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"We . . . found a strong trend for a decrease in prostate cancer risk as the number of sons increased," said lead researcher Susan Harlap, a professor of clinical epidemiology at Columbia's Mailman School of Public Health.
The findings are in line with scientific theories that there is a link between abnormalities in a man's Y chromosome and the likelihood that the man will get prostate cancer, she said. The sex of a child depends on whether it gets an X or a Y chromosome from the father. Men with a damaged Y chromosome are less likely to have sons, while those with a damaged X chromosome may be unable to have daughters.
-- Christopher Lee
Overwork Costly to Environment
Being a workaholic is bad for the environment, suggests an analysis by the D.C.-based Center for Economic and Policy Research.
The report, written by researcher David Rosnick and economist Mark Weisbrot, warns that if Europeans worked the long hours that Americans do, it would boost their energy consumption rates by 30 percent. This would boost the international demand for fuel, as well as Europe's overall carbon dioxide emissions, which are linked to climate change.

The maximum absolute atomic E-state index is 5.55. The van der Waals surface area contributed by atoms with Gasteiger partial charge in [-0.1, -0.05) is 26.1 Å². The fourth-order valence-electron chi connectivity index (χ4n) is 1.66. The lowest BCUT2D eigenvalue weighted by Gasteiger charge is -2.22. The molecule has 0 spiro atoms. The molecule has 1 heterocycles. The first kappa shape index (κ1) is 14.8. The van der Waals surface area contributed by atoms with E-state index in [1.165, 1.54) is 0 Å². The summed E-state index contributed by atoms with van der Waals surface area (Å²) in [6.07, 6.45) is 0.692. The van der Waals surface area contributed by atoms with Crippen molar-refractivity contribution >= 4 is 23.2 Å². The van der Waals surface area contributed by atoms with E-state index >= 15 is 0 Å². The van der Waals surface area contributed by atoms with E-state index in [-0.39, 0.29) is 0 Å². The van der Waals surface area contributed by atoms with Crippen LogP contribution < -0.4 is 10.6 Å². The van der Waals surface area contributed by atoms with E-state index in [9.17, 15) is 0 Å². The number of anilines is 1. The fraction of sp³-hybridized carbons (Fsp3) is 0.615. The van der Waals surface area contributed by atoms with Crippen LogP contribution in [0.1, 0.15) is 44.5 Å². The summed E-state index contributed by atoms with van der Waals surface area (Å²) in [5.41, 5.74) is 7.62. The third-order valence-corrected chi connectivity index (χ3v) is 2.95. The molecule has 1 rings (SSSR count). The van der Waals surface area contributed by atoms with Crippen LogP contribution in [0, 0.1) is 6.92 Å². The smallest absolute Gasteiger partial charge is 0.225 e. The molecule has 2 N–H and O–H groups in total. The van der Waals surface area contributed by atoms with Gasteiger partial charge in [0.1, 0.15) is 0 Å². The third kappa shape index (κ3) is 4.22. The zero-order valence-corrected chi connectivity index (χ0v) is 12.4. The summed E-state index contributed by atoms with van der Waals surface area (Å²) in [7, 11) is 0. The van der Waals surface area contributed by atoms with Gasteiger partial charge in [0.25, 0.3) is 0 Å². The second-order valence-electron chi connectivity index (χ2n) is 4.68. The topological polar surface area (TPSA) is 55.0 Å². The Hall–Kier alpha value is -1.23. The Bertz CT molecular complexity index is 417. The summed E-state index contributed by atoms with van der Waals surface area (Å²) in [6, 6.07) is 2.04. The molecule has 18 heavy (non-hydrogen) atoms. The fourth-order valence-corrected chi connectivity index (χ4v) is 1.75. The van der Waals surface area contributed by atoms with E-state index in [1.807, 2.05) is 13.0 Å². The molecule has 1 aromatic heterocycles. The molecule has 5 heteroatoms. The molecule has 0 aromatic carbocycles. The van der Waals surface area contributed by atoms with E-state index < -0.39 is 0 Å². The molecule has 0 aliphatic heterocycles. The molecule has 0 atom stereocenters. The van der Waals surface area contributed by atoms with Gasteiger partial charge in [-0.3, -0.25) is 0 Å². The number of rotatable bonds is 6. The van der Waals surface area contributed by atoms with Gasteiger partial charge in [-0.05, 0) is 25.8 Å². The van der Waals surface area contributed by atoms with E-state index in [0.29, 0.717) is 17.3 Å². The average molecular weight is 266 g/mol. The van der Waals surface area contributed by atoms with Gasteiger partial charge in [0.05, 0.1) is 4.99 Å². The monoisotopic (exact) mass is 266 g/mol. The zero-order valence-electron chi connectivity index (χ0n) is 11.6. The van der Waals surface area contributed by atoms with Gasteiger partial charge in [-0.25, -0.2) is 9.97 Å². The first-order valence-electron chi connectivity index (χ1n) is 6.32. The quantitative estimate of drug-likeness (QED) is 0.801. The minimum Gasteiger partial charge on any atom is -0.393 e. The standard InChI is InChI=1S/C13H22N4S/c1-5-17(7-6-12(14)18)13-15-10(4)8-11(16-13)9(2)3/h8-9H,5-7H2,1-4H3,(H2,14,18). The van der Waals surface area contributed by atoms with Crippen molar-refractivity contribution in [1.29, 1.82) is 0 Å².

"There is an important political debate in Europe over whether Europeans would be better off economically if they moved towards a U.S.-style economic model, most importantly in their labor markets," the authors write. "But aside from the economic and political implications, there are some potentially large costs to the environment if European countries were to move to a U.S.-style economic model."
So the debate is settled: Midday siestas and extended vacations are environmentally friendly, as long as Europeans don't hop a transatlantic flight during their free time and burn up lots of fuel along the way.
-- Juliet Eilperin